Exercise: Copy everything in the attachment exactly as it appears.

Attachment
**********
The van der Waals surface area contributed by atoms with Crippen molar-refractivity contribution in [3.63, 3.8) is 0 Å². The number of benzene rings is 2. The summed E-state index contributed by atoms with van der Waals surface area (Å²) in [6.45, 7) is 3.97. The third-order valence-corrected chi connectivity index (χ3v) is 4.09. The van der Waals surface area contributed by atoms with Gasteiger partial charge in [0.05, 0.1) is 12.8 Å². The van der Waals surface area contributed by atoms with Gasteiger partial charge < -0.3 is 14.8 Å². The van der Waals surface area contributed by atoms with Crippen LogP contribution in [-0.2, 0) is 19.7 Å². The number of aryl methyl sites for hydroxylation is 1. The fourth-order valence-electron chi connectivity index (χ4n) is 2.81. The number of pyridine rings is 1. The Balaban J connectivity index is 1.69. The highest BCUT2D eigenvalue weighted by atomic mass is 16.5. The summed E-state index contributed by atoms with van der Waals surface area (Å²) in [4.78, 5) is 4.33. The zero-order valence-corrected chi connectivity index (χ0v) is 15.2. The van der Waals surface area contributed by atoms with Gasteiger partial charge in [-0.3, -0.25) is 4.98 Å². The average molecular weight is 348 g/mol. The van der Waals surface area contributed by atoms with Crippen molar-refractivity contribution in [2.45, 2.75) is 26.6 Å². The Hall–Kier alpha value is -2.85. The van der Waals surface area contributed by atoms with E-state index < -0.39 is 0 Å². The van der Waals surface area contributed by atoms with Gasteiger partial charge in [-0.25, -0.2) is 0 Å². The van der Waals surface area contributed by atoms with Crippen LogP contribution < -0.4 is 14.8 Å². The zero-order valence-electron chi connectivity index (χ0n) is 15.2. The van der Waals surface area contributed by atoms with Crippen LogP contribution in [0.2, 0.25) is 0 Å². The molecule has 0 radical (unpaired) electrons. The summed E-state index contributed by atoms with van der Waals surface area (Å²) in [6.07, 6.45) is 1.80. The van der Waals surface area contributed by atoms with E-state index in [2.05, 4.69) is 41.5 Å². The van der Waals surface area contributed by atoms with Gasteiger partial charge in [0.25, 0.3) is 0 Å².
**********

The van der Waals surface area contributed by atoms with Crippen molar-refractivity contribution in [3.63, 3.8) is 0 Å². The number of benzene rings is 2. The summed E-state index contributed by atoms with van der Waals surface area (Å²) in [6.45, 7) is 3.97. The third-order valence-corrected chi connectivity index (χ3v) is 4.09. The van der Waals surface area contributed by atoms with Gasteiger partial charge in [0.05, 0.1) is 12.8 Å². The van der Waals surface area contributed by atoms with Gasteiger partial charge < -0.3 is 14.8 Å². The van der Waals surface area contributed by atoms with Crippen LogP contribution in [-0.2, 0) is 19.7 Å². The number of aryl methyl sites for hydroxylation is 1. The fourth-order valence-electron chi connectivity index (χ4n) is 2.81. The number of pyridine rings is 1. The Balaban J connectivity index is 1.69. The highest BCUT2D eigenvalue weighted by atomic mass is 16.5. The summed E-state index contributed by atoms with van der Waals surface area (Å²) in [4.78, 5) is 4.33. The zero-order valence-corrected chi connectivity index (χ0v) is 15.2. The van der Waals surface area contributed by atoms with Gasteiger partial charge in [-0.3, -0.25) is 4.98 Å². The average molecular weight is 348 g/mol. The van der Waals surface area contributed by atoms with Crippen molar-refractivity contribution in [2.45, 2.75) is 26.6 Å². The Hall–Kier alpha value is -2.85. The van der Waals surface area contributed by atoms with E-state index < -0.39 is 0 Å². The van der Waals surface area contributed by atoms with Gasteiger partial charge in [-0.25, -0.2) is 0 Å². The van der Waals surface area contributed by atoms with Crippen LogP contribution < -0.4 is 14.8 Å². The zero-order valence-electron chi connectivity index (χ0n) is 15.2. The van der Waals surface area contributed by atoms with Crippen LogP contribution in [0.2, 0.25) is 0 Å². The molecule has 0 radical (unpaired) electrons. The summed E-state index contributed by atoms with van der Waals surface area (Å²) in [6.07, 6.45) is 1.80. The van der Waals surface area contributed by atoms with E-state index in [2.05, 4.69) is 41.5 Å². The van der Waals surface area contributed by atoms with Gasteiger partial charge in [0.25, 0.3) is 0 Å².